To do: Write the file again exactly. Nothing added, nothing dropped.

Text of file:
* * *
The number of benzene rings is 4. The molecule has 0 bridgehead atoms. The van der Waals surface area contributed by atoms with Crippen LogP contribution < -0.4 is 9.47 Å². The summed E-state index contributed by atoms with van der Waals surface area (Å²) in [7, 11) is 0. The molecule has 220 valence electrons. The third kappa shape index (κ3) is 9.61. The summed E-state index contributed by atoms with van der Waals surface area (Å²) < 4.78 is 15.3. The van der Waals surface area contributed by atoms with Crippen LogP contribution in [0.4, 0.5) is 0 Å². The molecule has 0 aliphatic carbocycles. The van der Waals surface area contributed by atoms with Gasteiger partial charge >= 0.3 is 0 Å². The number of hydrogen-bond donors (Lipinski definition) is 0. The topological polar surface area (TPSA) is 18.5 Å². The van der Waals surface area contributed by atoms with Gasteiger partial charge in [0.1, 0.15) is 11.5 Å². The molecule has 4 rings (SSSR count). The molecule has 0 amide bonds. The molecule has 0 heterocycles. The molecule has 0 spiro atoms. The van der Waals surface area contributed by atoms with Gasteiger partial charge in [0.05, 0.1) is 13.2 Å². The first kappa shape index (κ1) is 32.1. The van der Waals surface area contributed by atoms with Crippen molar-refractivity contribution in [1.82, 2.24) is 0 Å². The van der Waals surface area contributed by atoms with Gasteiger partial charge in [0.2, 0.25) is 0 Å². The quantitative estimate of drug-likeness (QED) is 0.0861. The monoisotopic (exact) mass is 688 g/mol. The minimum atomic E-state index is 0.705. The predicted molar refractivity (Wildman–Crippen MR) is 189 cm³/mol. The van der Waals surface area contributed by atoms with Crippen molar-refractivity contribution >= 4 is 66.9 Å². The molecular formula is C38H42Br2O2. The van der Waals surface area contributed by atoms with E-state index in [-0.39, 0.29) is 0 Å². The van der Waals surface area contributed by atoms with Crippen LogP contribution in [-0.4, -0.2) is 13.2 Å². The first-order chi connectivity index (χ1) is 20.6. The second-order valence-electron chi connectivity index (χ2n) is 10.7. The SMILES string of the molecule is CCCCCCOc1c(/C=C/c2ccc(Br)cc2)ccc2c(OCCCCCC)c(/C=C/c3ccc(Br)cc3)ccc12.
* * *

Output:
The number of benzene rings is 4. The molecule has 0 bridgehead atoms. The van der Waals surface area contributed by atoms with Crippen LogP contribution < -0.4 is 9.47 Å². The summed E-state index contributed by atoms with van der Waals surface area (Å²) in [7, 11) is 0. The molecule has 220 valence electrons. The third kappa shape index (κ3) is 9.61. The summed E-state index contributed by atoms with van der Waals surface area (Å²) < 4.78 is 15.3. The van der Waals surface area contributed by atoms with Crippen LogP contribution in [0.4, 0.5) is 0 Å². The molecule has 0 aliphatic carbocycles. The van der Waals surface area contributed by atoms with Gasteiger partial charge >= 0.3 is 0 Å². The number of hydrogen-bond donors (Lipinski definition) is 0. The topological polar surface area (TPSA) is 18.5 Å². The van der Waals surface area contributed by atoms with Gasteiger partial charge in [0.1, 0.15) is 11.5 Å². The molecule has 4 rings (SSSR count). The molecule has 0 amide bonds. The molecule has 0 heterocycles. The molecule has 0 spiro atoms. The van der Waals surface area contributed by atoms with Gasteiger partial charge in [0.05, 0.1) is 13.2 Å². The first kappa shape index (κ1) is 32.1. The van der Waals surface area contributed by atoms with Crippen molar-refractivity contribution in [1.82, 2.24) is 0 Å². The van der Waals surface area contributed by atoms with Gasteiger partial charge in [0.2, 0.25) is 0 Å². The quantitative estimate of drug-likeness (QED) is 0.0861. The monoisotopic (exact) mass is 688 g/mol. The minimum atomic E-state index is 0.705. The predicted molar refractivity (Wildman–Crippen MR) is 189 cm³/mol. The van der Waals surface area contributed by atoms with Crippen molar-refractivity contribution >= 4 is 66.9 Å². The molecular formula is C38H42Br2O2. The van der Waals surface area contributed by atoms with E-state index in [-0.39, 0.29) is 0 Å². The van der Waals surface area contributed by atoms with Crippen LogP contribution in [-0.4, -0.2) is 13.2 Å². The first-order chi connectivity index (χ1) is 20.6. The second-order valence-electron chi connectivity index (χ2n) is 10.7. The SMILES string of the molecule is CCCCCCOc1c(/C=C/c2ccc(Br)cc2)ccc2c(OCCCCCC)c(/C=C/c3ccc(Br)cc3)ccc12.